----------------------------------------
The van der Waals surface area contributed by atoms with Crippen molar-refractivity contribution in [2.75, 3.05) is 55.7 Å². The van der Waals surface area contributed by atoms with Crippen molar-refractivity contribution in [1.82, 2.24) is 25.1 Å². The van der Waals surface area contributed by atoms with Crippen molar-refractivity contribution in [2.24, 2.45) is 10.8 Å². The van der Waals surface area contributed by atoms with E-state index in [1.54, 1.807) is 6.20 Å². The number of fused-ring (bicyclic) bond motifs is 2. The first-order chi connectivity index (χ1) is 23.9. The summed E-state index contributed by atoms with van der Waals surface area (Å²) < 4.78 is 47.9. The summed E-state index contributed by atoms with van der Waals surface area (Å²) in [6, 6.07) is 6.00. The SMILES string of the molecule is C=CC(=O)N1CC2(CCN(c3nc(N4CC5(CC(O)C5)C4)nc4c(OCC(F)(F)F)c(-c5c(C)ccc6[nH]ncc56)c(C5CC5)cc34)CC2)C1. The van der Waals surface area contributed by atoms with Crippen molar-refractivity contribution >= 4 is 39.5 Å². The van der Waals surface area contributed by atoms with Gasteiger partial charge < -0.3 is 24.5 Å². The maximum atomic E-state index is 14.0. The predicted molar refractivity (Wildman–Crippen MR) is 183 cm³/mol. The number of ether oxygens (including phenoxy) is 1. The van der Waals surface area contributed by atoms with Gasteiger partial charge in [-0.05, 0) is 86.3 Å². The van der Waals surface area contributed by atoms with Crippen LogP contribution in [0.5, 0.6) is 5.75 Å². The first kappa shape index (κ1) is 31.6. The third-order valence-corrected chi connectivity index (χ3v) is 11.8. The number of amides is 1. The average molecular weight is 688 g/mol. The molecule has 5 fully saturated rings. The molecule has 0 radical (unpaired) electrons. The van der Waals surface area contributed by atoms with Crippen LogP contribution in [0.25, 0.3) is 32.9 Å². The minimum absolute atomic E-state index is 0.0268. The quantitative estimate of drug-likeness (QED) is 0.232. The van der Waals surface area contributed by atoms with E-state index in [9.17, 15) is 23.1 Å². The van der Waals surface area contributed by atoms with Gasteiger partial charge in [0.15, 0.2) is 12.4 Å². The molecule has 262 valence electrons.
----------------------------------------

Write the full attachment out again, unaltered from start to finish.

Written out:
The van der Waals surface area contributed by atoms with Crippen molar-refractivity contribution in [2.75, 3.05) is 55.7 Å². The van der Waals surface area contributed by atoms with Crippen molar-refractivity contribution in [1.82, 2.24) is 25.1 Å². The van der Waals surface area contributed by atoms with Crippen molar-refractivity contribution in [2.24, 2.45) is 10.8 Å². The van der Waals surface area contributed by atoms with E-state index in [1.54, 1.807) is 6.20 Å². The number of fused-ring (bicyclic) bond motifs is 2. The first-order chi connectivity index (χ1) is 23.9. The summed E-state index contributed by atoms with van der Waals surface area (Å²) < 4.78 is 47.9. The summed E-state index contributed by atoms with van der Waals surface area (Å²) in [6, 6.07) is 6.00. The SMILES string of the molecule is C=CC(=O)N1CC2(CCN(c3nc(N4CC5(CC(O)C5)C4)nc4c(OCC(F)(F)F)c(-c5c(C)ccc6[nH]ncc56)c(C5CC5)cc34)CC2)C1. The van der Waals surface area contributed by atoms with Crippen molar-refractivity contribution >= 4 is 39.5 Å². The van der Waals surface area contributed by atoms with Gasteiger partial charge < -0.3 is 24.5 Å². The maximum atomic E-state index is 14.0. The predicted molar refractivity (Wildman–Crippen MR) is 183 cm³/mol. The number of ether oxygens (including phenoxy) is 1. The van der Waals surface area contributed by atoms with Gasteiger partial charge in [-0.05, 0) is 86.3 Å². The van der Waals surface area contributed by atoms with Crippen LogP contribution in [0.5, 0.6) is 5.75 Å². The first kappa shape index (κ1) is 31.6. The third-order valence-corrected chi connectivity index (χ3v) is 11.8. The number of amides is 1. The average molecular weight is 688 g/mol. The molecule has 5 fully saturated rings. The molecule has 0 radical (unpaired) electrons. The van der Waals surface area contributed by atoms with Crippen LogP contribution in [0.25, 0.3) is 32.9 Å². The minimum absolute atomic E-state index is 0.0268. The quantitative estimate of drug-likeness (QED) is 0.232. The van der Waals surface area contributed by atoms with E-state index in [9.17, 15) is 23.1 Å². The van der Waals surface area contributed by atoms with Gasteiger partial charge in [0.15, 0.2) is 12.4 Å². The molecule has 262 valence electrons.